Babette (rear left), Bashfull (not!) (front) and a glimpse of Hattie’s rump (right rear).
Babette and Bashful are twins born 3/19/16.
Babette – sale pending 7/12/16, Bashful will be kept at Prairie Plum Farm.
Bonita with her mom, Olivia.
Bonita was born a twin on 4/3/16. Super cute with distinctive buff-colored stockings. Sale pending 7/12/16.
Abigail has a clear face and smallish head.
Abigail was born a twin on 3/24/15. She gave birth to a single this spring. Sale pending 7/12/16.
Winslow shortly after shearing this spring.
Winslow bred 1/3 of my ewes last year and 2/3 this year and has produced some very nice offspring. He’s 23″ at the shoulder and is not aggressive.
Interested parties should contact me at email@example.com or (715) 220-1183 – also read the page on reserving a lamb/adult sheep. I’d love to help you start a flock or enrich one you already have! Babydolls are the BEST!
The traditional frost free date for this area is still a couple weeks away, but garden installation has already begun. The kohl crops are shown here protected from cabbage loopers by a row cover. Part of the process is improving the fertility and soil structure of the site. Organic dairy compost (Cowsmos) and some aged sheep manure haved been added to the beds. In the back is a tarp intended to keep weeds to a minimum. It provides heat to make them germinate, now if it will just stay in place so they will be killed by even higher temperatures under the black surface.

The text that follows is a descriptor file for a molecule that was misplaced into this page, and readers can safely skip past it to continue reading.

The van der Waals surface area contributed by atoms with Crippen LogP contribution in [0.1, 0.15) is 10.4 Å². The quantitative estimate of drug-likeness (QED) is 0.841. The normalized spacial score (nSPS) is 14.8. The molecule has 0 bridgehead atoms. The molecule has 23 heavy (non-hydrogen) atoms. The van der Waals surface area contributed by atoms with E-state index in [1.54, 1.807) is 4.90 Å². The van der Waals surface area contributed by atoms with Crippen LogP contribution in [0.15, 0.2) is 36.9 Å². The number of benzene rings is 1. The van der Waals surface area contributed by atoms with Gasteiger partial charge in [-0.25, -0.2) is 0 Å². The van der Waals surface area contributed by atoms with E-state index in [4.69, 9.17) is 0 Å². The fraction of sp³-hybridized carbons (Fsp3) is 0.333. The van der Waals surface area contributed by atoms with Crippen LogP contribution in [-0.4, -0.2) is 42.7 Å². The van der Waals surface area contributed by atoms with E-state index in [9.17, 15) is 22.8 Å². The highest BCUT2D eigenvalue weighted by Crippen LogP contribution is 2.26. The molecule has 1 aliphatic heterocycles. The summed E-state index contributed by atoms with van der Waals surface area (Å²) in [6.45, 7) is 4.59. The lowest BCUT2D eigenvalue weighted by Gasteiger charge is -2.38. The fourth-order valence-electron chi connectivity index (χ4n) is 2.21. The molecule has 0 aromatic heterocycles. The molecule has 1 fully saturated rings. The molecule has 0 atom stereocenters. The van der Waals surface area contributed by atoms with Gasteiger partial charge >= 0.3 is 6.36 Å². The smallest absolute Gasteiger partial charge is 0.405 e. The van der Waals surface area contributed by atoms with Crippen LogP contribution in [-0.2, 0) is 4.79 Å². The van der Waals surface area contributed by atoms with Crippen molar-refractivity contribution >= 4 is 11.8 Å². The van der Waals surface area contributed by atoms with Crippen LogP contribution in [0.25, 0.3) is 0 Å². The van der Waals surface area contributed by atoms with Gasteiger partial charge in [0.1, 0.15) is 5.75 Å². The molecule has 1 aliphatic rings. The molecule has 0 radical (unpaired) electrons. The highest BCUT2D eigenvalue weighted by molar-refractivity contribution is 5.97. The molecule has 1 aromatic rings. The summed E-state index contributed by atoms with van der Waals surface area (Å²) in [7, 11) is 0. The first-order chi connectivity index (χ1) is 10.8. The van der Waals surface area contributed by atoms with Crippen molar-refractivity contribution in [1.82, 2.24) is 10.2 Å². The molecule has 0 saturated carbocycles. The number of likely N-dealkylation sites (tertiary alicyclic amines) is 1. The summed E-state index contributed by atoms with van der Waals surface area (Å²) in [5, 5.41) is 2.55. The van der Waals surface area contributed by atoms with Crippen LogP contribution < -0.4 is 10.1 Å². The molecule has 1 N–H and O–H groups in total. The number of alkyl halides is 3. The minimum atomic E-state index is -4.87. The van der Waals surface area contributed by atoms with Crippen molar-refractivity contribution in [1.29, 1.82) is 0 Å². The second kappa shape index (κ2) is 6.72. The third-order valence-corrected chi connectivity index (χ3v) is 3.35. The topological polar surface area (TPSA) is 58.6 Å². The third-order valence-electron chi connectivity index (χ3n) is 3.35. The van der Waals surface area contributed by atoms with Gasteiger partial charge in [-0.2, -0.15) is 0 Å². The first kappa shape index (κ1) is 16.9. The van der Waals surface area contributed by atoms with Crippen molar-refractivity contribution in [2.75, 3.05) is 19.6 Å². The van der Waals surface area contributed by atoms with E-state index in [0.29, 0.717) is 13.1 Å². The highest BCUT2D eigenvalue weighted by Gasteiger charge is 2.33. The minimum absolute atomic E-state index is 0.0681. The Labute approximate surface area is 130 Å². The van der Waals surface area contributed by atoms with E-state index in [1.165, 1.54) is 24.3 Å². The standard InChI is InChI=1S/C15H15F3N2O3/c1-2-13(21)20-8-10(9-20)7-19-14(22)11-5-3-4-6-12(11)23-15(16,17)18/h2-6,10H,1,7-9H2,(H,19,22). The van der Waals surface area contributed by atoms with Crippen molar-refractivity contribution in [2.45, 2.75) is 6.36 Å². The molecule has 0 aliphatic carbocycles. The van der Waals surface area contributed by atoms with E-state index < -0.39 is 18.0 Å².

I’m looking forward to this Saturday’s Spin-In in Decorah, IA. The Oneota Weavers are hosting the Iowa Federation of Weavers and Spinners Conference at the Winneshiek Co. Fairgrounds. I’ll be vending my Babydolls’ wool as raw fleece, rovings, top, batts (quilt and craft sizes), sport yarn, and felting 4-packs. There are sessions most of the day for Federation members, but the vendor building will be open to the public from 11:30 to 1:30. Any Fiber Fiends among you are invited!
NABSSAR has amended its registration requirements to include hard copy photos of sheep to be registered showing their head and ID tags – preferably the Scrapies farm tags. Taking these gives me a chance to show you-all the cute faces of this season’s lambs.